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Getting an exotic pet? Here's what to keep in mind

It is advisable to look up a range of topics, from their life span to any special needs, before getting a new species home

Turtles and tortoises may be tiny when you buy but they grow quite large as the years progress. 
Turtles and tortoises may be tiny when you buy but they grow quite large as the years progress.  (Unsplash/ Robin Jonathan Deutsch)

The number of people who choose to keep exotic animals as pets is steadily increasing. With it comes an increase in the need for awareness about these animals needing specialized care, and visiting veterinarians that specialize in exotic pets. 

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As this trend continues to grow, vets face numerous obstacles due to lack of adequate information on how to manage these animals. Dr Shiwani Tandel, one of India's few exotic pet specialists, who has been practicing for the last 16 years, has witnessed a wide range of patients in the last few years. 

The exotic pets range from turtles, terrapins, tortoises, hamsters, guinea pigs, rabbits, to birds like African grey parrots, cockatiels, budgerigar, and snakes, iguana, marmoset, etc. The most common pets in the exotic species are African Grey parrots, Red-eared Slider turtles and rabbits, which comes with problems like stomach and dental issues, breathing problems, feather plucking, liver disease and calcium deficiency. 

In her experience, over 40 per cent clients have little to no knowledge of how to take care of these pets and their needs. There are pet parents as young as six and as old as 60 who've grown old with their birds. 

Lifelong companion?

Certain exotic pets have a long life span. So, longevity is an important parameter to consider when getting a bird or a reptile, Dr Tandel advises. For instance, the rose-ringed parakeet has a 30 year lifespan, significantly longer than a dog or cat's lifespan. Reptiles such as turtles and tortoises, on the other hand, have a lifespan of roughly 80 years. In fact, some of these pets may outlive their owners. Buying or adopting an exotic pet should, therefore, be a carefully considered decision.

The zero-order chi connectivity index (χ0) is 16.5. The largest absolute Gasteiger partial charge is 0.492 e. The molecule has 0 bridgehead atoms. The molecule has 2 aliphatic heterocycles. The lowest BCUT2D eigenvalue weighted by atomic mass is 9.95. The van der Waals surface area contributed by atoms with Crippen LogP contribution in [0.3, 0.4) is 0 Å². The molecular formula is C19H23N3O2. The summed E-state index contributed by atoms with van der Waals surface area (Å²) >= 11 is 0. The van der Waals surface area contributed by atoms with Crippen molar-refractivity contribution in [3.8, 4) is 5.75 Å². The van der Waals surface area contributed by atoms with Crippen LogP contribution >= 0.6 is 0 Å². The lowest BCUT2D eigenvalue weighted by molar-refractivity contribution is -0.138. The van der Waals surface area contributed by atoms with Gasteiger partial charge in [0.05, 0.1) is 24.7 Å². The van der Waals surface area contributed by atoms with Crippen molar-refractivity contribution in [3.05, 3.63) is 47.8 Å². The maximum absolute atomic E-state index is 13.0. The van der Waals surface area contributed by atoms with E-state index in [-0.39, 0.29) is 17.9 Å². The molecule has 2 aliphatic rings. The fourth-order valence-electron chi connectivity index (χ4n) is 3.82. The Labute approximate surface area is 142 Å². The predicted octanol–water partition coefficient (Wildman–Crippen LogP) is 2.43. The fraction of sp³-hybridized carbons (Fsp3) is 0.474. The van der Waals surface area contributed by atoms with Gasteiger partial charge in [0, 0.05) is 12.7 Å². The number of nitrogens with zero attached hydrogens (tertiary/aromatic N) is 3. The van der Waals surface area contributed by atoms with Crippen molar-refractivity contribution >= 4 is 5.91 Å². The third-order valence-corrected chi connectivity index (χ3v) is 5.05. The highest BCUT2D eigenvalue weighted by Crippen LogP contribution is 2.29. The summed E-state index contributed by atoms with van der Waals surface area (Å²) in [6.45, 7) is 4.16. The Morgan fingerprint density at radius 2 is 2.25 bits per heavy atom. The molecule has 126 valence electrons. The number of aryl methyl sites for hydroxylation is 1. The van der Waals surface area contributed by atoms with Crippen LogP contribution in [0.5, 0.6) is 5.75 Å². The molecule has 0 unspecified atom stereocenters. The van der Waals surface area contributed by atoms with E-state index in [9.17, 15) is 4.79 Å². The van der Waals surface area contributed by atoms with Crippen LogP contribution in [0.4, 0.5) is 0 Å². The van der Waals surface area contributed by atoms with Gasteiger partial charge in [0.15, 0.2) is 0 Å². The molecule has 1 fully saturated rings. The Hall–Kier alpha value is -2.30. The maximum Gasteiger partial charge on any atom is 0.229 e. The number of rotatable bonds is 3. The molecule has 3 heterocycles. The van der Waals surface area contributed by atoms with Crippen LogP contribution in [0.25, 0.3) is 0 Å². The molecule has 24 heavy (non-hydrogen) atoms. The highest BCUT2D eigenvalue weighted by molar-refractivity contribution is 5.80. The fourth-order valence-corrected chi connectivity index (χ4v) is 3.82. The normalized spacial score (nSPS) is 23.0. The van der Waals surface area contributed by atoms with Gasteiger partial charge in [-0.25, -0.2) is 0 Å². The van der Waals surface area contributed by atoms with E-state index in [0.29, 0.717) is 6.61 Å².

Most people who seek out exotic pets are unaware of cost to acquire one, and how to maintain them. A lot of people buy the rose-ringed parakeet or what we call a parrot, just because it is a bird that can ‘talk’. This appears to be the reason for the increased demand for this bird. However, when it comes to seeking medical advice, the bird owners tend to go to the breeder from whom they bought the bird. "Many exotic pet owners prefer to seek advice from a merchant or breeder, and the medical advice supplied is not necessarily reliable," she says. In other words, if your bird is sick, you should get medical advice from a licensed veterinarian only.

Like dogs and cats, birds also need vaccines and nutritional supplements. They require playtime, something to engage themselves with. But many birds that Dr Tandel treats are stressed out due to a lack of mental stimulation, and as a result, start to pick at their feathers.